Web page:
The effects of short messages encouraging prevention behaviors early in the COVID-19 pandemic

Pink, S. L.
Stagnaro, M. N.
Chu, J.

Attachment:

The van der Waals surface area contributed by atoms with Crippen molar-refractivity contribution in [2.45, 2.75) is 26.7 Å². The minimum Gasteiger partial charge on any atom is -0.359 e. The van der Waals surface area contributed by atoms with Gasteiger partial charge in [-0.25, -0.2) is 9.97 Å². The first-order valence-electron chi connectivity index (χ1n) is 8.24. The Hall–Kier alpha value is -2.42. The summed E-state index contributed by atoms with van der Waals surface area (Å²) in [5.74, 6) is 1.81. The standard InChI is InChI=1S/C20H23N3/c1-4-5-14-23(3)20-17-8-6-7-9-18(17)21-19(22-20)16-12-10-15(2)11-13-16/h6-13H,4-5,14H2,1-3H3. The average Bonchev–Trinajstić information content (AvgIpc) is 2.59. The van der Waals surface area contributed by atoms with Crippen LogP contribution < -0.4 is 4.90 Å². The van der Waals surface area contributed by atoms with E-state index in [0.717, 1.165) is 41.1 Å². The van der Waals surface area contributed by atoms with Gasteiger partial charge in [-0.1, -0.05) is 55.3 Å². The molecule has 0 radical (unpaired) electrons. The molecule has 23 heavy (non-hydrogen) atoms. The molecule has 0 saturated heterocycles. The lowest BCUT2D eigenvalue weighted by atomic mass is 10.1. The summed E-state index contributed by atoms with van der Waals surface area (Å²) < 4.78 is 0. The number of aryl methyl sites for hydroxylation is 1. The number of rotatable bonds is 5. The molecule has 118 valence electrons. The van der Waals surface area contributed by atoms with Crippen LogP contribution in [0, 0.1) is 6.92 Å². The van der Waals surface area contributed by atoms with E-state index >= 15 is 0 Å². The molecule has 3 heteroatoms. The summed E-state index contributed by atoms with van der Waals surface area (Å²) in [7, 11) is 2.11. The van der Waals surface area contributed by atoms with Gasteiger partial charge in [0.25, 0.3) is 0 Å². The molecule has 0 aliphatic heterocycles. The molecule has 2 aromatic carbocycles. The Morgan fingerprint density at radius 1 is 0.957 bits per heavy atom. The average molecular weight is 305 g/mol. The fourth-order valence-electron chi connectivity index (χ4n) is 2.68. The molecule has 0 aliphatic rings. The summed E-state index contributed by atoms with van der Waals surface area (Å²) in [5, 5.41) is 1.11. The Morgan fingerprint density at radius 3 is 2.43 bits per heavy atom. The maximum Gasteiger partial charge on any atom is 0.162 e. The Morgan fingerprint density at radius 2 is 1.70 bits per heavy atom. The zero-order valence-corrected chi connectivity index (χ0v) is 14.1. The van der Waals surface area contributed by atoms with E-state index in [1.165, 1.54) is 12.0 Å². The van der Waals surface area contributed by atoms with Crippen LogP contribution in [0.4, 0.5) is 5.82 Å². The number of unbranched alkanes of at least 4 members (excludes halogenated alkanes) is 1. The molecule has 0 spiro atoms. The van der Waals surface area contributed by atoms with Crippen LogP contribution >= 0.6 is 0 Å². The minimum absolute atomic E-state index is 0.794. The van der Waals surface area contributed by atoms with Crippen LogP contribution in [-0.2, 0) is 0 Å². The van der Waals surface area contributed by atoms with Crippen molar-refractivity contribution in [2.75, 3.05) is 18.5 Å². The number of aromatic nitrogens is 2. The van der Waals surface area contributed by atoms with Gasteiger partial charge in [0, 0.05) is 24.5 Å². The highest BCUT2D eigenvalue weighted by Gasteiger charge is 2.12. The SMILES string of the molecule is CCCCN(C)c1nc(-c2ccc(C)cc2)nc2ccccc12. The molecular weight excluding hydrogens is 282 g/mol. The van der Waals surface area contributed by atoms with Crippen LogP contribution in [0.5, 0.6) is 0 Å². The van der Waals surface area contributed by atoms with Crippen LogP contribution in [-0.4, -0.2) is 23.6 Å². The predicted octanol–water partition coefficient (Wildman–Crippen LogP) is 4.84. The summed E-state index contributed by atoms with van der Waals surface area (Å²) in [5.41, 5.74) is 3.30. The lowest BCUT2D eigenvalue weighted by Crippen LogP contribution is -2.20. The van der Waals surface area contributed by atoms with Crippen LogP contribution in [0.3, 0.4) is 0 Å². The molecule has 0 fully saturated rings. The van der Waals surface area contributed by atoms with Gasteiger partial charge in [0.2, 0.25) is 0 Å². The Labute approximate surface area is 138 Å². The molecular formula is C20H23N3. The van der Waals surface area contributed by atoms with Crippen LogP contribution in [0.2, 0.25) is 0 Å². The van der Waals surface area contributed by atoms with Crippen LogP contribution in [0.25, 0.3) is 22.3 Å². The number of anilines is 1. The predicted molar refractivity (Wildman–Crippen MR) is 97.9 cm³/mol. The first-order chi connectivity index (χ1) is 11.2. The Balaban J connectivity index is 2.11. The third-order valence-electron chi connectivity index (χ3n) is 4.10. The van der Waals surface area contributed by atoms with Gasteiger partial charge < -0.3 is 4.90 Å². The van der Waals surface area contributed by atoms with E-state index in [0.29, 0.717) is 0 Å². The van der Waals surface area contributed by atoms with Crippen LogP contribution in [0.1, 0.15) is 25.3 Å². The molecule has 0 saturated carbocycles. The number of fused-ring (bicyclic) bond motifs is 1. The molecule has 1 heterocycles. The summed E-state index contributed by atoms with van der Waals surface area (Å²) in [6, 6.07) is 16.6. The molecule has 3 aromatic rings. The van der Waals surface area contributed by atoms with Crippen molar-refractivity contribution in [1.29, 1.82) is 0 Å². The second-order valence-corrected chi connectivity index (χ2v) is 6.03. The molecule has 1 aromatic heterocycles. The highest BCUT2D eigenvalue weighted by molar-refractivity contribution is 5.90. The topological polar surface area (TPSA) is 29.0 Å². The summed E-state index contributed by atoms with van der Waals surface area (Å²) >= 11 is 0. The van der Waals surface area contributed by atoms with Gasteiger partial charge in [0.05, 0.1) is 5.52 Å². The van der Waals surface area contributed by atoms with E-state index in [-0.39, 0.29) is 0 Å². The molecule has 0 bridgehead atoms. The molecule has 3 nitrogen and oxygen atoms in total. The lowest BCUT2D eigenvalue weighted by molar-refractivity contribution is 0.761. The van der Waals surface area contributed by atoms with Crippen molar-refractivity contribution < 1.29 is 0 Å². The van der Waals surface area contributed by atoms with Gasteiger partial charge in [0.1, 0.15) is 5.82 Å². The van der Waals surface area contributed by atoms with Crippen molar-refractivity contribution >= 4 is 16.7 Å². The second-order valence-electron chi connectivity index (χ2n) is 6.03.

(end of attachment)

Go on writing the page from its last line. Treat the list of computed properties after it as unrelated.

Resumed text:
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Effectively addressing public health crises like the COVID-19 pandemic requires persuading the mass public to change their behavior in significant ways. Many efforts to encourage behavior change–such as public service announcements, social media posts, and billboards–involve short, persuasive appeals, yet the effectiveness of these messages is unclear. Early in the COVID-19 pandemic, we tested whether short messages could increase intentions to comply with public health guidelines. To identify promising messages, we conducted two pretests (n = 1,596) in which participants rated the persuasiveness of 56 unique messages: 31 based on the persuasion and social influence literatures and 25 drawn from a pool of crowdsourced messages generated by online respondents. The four top-rated messages emphasized: (1) civic responsibility to reciprocate the sacrifices of health care workers, (2) caring for the elderly and vulnerable, (3) a specific, sympathetic victim, and (4) limited health care system capacity. We then conducted three well-powered, pre-registered experiments (total n = 3,719) testing whether these four top-rated messages, and a standard public health message based on language from the CDC, increased intentions to comply with public health guidelines, such as masking in public spaces. In Study 1, we found the four messages and the standard public health message significantly outperformed a null control. In Studies 2 and 3, we compared the effects of persuasive messages to the standard public health message, finding that none consistently out-performed the standard message. This is in line with other research showing minimal persuasive effects of short messages after the very early stages of the pandemic. Across our studies, we found that (1) short messages can increase intentions to comply with public health guidelines, but (2) short messages featuring persuasive techniques from the social science literature did not substantially outperform standard public health messages.